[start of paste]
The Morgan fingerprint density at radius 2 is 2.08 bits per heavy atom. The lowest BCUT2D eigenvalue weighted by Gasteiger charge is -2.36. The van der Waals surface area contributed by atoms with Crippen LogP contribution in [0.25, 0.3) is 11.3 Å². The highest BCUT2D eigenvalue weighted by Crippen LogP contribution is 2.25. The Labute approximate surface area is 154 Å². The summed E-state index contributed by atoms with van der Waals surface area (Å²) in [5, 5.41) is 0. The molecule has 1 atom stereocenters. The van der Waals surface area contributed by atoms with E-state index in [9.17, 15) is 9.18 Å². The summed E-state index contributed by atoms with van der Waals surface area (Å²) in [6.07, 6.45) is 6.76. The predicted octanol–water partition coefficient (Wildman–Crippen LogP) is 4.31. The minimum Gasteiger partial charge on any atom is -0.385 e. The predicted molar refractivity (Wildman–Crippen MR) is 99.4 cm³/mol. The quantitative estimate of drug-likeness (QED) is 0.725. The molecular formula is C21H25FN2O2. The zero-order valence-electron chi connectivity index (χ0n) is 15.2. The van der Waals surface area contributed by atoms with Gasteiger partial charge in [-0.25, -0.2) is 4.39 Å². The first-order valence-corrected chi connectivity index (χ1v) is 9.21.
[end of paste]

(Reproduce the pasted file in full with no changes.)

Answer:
The Morgan fingerprint density at radius 2 is 2.08 bits per heavy atom. The lowest BCUT2D eigenvalue weighted by Gasteiger charge is -2.36. The van der Waals surface area contributed by atoms with Crippen LogP contribution in [0.25, 0.3) is 11.3 Å². The highest BCUT2D eigenvalue weighted by Crippen LogP contribution is 2.25. The Labute approximate surface area is 154 Å². The summed E-state index contributed by atoms with van der Waals surface area (Å²) in [5, 5.41) is 0. The molecule has 1 atom stereocenters. The van der Waals surface area contributed by atoms with E-state index in [9.17, 15) is 9.18 Å². The summed E-state index contributed by atoms with van der Waals surface area (Å²) in [6.07, 6.45) is 6.76. The predicted octanol–water partition coefficient (Wildman–Crippen LogP) is 4.31. The minimum Gasteiger partial charge on any atom is -0.385 e. The predicted molar refractivity (Wildman–Crippen MR) is 99.4 cm³/mol. The quantitative estimate of drug-likeness (QED) is 0.725. The molecular formula is C21H25FN2O2. The zero-order valence-electron chi connectivity index (χ0n) is 15.2. The van der Waals surface area contributed by atoms with Gasteiger partial charge in [-0.25, -0.2) is 4.39 Å². The first-order valence-corrected chi connectivity index (χ1v) is 9.21.